Popular Cutchi Memon dishes Gosht ki Biryani and Teen Masala Gosht
The cuisine has a wide variety of kebabs — there is the Chapli Kebab, Kaccha Kheema Kebab and what is perhaps the mother of all kebabs — the Nargisi Kebab — which has a boiled egg coated with a layer of minced meat mixed with masalas, which is then dipped in beaten egg before frying.
Husna Rahaman, the author of the recently-released cookbook on Cutchi Memon cuisine, Spice Sorcery, explains that Lal Masala Ka Korma, Hara Masala Ka Korma and —Rahaman’s personal favourite — the tamarind-based Khatta Salan, are the three pillars of the cuisine. “The food is light and flavoursome. We grind our masalas at home with precision and a lot of care,” explains the Bangalore-based author.
Husna Rahaman, the Bangalore-based author of the cookbook, Spice Sorcery
To the community, lamb meat is king, as is evidenced by the number of lamb curries in Rahaman’s cookbook. “We like to throw our lamb into every vegetable curry and dal,” chuckles the author. Hence, there is the Teen Masala Gosht, Aloo Gosht ka Korma (which is also used while layering a Cutchi Memon biryani), Gosht ki biryani, Karela Gosht, Shikampur kebabs and Sara Masala ka Roast among many others.
Rahaman, who was born in Mauritius but raised in India by her grandmother, remembers sitting in the kitchen while her granny cooked, where warm conversations revolved. “I have travelled around the world and I can appreciate all kinds of cuisine. But when that plate of biryani is placed in front of you, that’s the one thing that reaches into the depth of your soul,” she laughs.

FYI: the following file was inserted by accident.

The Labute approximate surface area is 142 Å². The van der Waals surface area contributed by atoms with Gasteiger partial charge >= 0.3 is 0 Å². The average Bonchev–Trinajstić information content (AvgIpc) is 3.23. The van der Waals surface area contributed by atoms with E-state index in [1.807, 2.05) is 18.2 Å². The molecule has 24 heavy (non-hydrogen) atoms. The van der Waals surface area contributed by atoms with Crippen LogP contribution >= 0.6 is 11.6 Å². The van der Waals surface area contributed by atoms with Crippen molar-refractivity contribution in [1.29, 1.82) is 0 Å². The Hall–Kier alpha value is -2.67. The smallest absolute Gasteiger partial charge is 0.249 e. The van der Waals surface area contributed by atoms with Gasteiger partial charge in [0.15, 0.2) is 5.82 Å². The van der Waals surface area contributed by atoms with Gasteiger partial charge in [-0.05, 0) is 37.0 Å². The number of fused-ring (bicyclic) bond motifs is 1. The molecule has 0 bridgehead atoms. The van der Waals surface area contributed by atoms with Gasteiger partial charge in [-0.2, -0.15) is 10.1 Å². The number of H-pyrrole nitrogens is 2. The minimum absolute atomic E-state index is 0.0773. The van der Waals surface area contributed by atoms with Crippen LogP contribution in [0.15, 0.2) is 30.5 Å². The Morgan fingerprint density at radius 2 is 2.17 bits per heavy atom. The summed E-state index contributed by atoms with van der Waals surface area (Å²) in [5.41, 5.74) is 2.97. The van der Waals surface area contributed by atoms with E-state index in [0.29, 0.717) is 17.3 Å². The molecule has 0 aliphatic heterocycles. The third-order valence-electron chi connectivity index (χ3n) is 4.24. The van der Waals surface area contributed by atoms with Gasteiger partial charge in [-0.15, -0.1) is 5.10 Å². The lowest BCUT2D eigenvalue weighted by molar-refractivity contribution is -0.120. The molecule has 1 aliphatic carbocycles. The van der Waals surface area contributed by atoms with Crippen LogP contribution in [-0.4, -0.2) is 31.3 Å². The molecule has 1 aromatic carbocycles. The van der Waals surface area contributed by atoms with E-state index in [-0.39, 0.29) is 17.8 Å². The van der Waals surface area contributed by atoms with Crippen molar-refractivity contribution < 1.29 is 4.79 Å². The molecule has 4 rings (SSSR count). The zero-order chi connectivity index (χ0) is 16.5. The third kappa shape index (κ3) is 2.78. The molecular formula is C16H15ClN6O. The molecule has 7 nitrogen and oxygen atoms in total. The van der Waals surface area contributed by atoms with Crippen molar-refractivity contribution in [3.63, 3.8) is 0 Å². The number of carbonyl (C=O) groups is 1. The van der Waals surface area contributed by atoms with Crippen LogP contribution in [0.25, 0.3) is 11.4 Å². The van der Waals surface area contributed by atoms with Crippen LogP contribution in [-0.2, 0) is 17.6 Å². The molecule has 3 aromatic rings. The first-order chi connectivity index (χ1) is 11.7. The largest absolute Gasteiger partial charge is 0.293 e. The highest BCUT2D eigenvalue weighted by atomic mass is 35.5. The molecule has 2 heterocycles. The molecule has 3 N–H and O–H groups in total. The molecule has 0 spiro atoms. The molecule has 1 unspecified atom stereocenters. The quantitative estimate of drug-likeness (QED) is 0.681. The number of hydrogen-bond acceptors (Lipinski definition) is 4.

Lending a unique flavour to Cutchi Memon Cuisine
According to Rahaman’s book Spice Sorcery, must-haves at a Cutchi Memon household include cumin-fenugreek powder (made from cumin seeds, fenugreek seeds, rice grains and husked Egyptian lentils/tuvar dal) and whole spice powder, made using green cardamom pods, cinnamon sticks and cloves. The other kitchen essential is tamarind pulp. Authentic Cutchi Memon dishes include Gur Ka Sharbat, which is a delicious concoction of jaggery, basil seeds, lemon juice and pepper and the Nargisi kebab, which has a boiled egg coated with minced meat mixed with masalas. Lapai is a popular Cutchi Memon dessert made using jaggery, fennel seeds and ghee.
Afghan kebabs (Baked spiced lamb)
>> 1/2 g boneless meat cut in one-inch cubes
>> 2 tsp garlic paste
>> 2 tsp ginger paste
>> 9 dry whole red chillies
>> 2 tsp cumin powder
>> 1 tsp carom seeds
>> 1 medium-sized onion, ground
>> 3 tbsp yoghurt
>> 2 tbsp vinegar
>> 10 one-inch cubes each of raw papaya
>> 2 egg yolks, well-beaten
>> Salt to taste
>> 1/2 cup oil
The Cutchi Memon cuisine has a variety of kebabs, such as Afghan Kebab
>> In a bowl, make a paste with the garlic, ginger, cumin, whole red chillies, carom seeds and ground onion. Use your hands to smear the meat thoroughly with the paste. Make sure that the meat is well massaged. Add the raw papaya to tenderise and leave it for a couple of hours in an airtight container in the refrigerator.
>> Remove the papaya before you place the meat in a cooker with 4 tbsp of oil. Add three cups of water and pressure cook until you hear four whistles. This is as long as the meat usually takes to cook.
>> Open the cooker and reduce the gravy until you are left with tender meat in dry masala. Leave it to cool for a while. Now fold the egg yolks, vinegar, yoghurt and ketchup into the meat and masala. Grease a baking tray and scoop the contents into it. Bake at 180°C for half an hour. The aroma, when the meat absorbs the heat and flavours, is fantastic.
Recipe and pictures courtesy: Spice Sorcery, published by Collins